Yet he understood the power that originally brought him to earth and would return him to heaven. No signal flares needed there.
When I hear skeptics scoff at Christianity as a “crutch for the weak”, they underestimate the courage it takes to walk into church each week as a desperate person who can never ever save oneself. We cling to the life preserver found in the Word, lashed to our seats and hanging on. It is only because of grace that we survive the tempests of temptation, guilt and self-doubt to let go of our own anger in order to confront the reality of the wrath of God.
It is not for the faint of heart.
There are times it is reasonable and necessary to be “sore afraid” and “bend our anger” into His peace.
And not forget our crash helmets.
O day of peace that dimly shines through all our hopes and prayers and dreams, guide us to justice, truth, and love, delivered from our selfish schemes. May the swords of hate fall from our hands, our hearts from envy find release, till by God’s grace our warring world shall see Christ’s promised reign of peace.
Then shall the wolf dwell with the lamb, nor shall the fierce devour the small; as beasts and cattle calmly graze, a little child shall lead them all. Then enemies shall learn to love, all creatures find their true accord; the hope of peace shall be fulfilled, for all the earth shall know the Lord. Words: Carl P. Daw, Jr.
…when I experienced the warm, unpretentious reception of those who have nothing to boast about, and experienced a loving embrace from people who didn’t ask any questions, I began to discover that a true spiritual homecoming means a return to the poor in spirit to whom the kingdom of heaven belongs.
~Henri Nouwen from The Return of the Prodigal Son
Today is the 100th anniversary of Wiser Lake Chapel‘s building dedication ceremony and picnic — a special celebration is planned with information found here.
Back in the early days of Whatcom County, the little church on Wiser Lake had been constructed through “contributions of the people” in a rural neighborhood only a few miles from where we now live. $600 in lumber was provided by a local farmer whose trees were cut and milled and brought by horse drawn wagon to a building site adjacent to a one room school house along a corrugated plank road. The total property was “valued at $1800, but of even more value to the community.” The dedication ceremony was held on Sunday, August 27, 1916 followed by “a basket dinner—come with well filled baskets for a common table, under the direction of the Ladies Aid”. This was to be followed by a “Fellowship Meeting, special music and fraternal addresses” and the day ended at 8 PM with a Young People’s Meeting. So began the long history of the “Wiser Lake Church”.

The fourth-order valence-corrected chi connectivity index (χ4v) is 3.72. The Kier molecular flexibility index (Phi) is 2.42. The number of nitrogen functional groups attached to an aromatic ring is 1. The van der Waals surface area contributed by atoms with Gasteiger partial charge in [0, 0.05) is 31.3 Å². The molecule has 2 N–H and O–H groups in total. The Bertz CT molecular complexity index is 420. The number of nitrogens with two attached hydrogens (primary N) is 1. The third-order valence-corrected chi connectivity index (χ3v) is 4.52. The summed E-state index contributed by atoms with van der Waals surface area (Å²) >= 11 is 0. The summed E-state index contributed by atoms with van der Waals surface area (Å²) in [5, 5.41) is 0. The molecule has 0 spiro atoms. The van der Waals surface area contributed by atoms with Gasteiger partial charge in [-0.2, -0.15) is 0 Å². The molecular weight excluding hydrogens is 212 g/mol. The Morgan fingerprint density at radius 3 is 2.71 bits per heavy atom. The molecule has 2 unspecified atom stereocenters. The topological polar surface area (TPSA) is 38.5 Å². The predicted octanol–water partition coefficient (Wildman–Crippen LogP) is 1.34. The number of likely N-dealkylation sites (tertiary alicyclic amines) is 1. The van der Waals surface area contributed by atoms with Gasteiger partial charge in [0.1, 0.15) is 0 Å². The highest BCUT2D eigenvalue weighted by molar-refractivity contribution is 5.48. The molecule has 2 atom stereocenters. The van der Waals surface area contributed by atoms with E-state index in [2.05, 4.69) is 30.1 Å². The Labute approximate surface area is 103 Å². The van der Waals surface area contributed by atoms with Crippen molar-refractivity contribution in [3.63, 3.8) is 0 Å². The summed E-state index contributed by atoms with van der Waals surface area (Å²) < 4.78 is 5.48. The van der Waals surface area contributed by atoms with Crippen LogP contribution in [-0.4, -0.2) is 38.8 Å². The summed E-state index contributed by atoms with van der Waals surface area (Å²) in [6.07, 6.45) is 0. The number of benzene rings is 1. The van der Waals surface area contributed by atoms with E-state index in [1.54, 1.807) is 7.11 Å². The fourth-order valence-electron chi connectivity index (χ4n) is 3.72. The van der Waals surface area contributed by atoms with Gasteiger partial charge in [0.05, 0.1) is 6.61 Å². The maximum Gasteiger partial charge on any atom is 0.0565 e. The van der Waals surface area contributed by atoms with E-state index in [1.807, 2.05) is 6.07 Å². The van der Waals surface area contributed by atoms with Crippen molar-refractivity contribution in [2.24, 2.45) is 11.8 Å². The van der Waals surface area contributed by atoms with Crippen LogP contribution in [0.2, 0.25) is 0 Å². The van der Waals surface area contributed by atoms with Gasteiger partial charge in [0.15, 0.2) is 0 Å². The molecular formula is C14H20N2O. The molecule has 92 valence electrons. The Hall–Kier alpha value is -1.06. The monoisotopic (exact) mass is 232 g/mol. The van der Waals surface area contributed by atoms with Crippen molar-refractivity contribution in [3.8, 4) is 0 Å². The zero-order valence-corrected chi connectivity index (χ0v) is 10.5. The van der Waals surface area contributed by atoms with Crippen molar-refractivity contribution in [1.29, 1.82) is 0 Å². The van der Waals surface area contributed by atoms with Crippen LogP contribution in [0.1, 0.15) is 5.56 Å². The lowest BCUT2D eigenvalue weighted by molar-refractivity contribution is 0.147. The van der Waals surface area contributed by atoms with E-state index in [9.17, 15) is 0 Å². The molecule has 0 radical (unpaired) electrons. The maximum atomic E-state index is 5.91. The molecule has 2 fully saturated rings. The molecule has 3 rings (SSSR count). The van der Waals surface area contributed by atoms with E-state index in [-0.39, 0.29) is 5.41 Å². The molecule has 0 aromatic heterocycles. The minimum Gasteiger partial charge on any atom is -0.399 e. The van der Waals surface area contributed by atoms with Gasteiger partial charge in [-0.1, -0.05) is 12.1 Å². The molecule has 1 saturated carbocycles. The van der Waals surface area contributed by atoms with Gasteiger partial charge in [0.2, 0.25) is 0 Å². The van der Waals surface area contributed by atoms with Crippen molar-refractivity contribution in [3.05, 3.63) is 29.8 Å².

For reasons unrecorded in the history of the church, the original denomination closed the doors thirty years later, and for awhile the building was empty and in need of a congregation. By the fifties, it became a mission church of the local Christian Reformed Churches and launched a Sunday School program for migrant farm and Native American children in the surrounding rural neighborhood. No formal church services started until the sixties. By the time the building was sixty years old, so many children were arriving for Sunday School, there was not enough room so the building was hoisted up on jacks to allow a hole to be dug underneath for a basement full of classrooms. Over the course of a summer, the floor space doubled, and the church settled back into place, allowed to rest again on its foundation.
Over seventy years after its dedication ceremony, our family drove past the boxy building countless times hurrying on our way to other places, barely giving it a second glance. It had a classic design, but showed its age with peeling paint, a few missing shingles, an old fashioned square flat roofed belfry, and arched windows. The hand lettered sign spelling out “Wiser Lake Chapel” by the road constituted a humble invitation of sorts, simply by listing the times of the services.
On a blustery December Sunday evening, we had no place else to be for a change. Instead of driving past, we stopped, welcomed by the yellow glow pouring from the windows and an almost full parking lot. Our young family climbed the steps to the big double doors, and inside were immediately greeted by a large balding man with a huge grin and encompassing handshake. He pointed us to one of the few open spots still available in the old wooden pews.
The sanctuary was a warm and open space with a high lofted ceiling, dark wood trim accents matching the ancient pews, and a plain wooden cross above the pulpit in front. There was a pungent smell from fir bough garlands strung along high wainscoting, and a circle of candles standing lit on a small altar table. Apple pie was baking in the kitchen oven, blending with the aroma of good coffee and hot cocoa.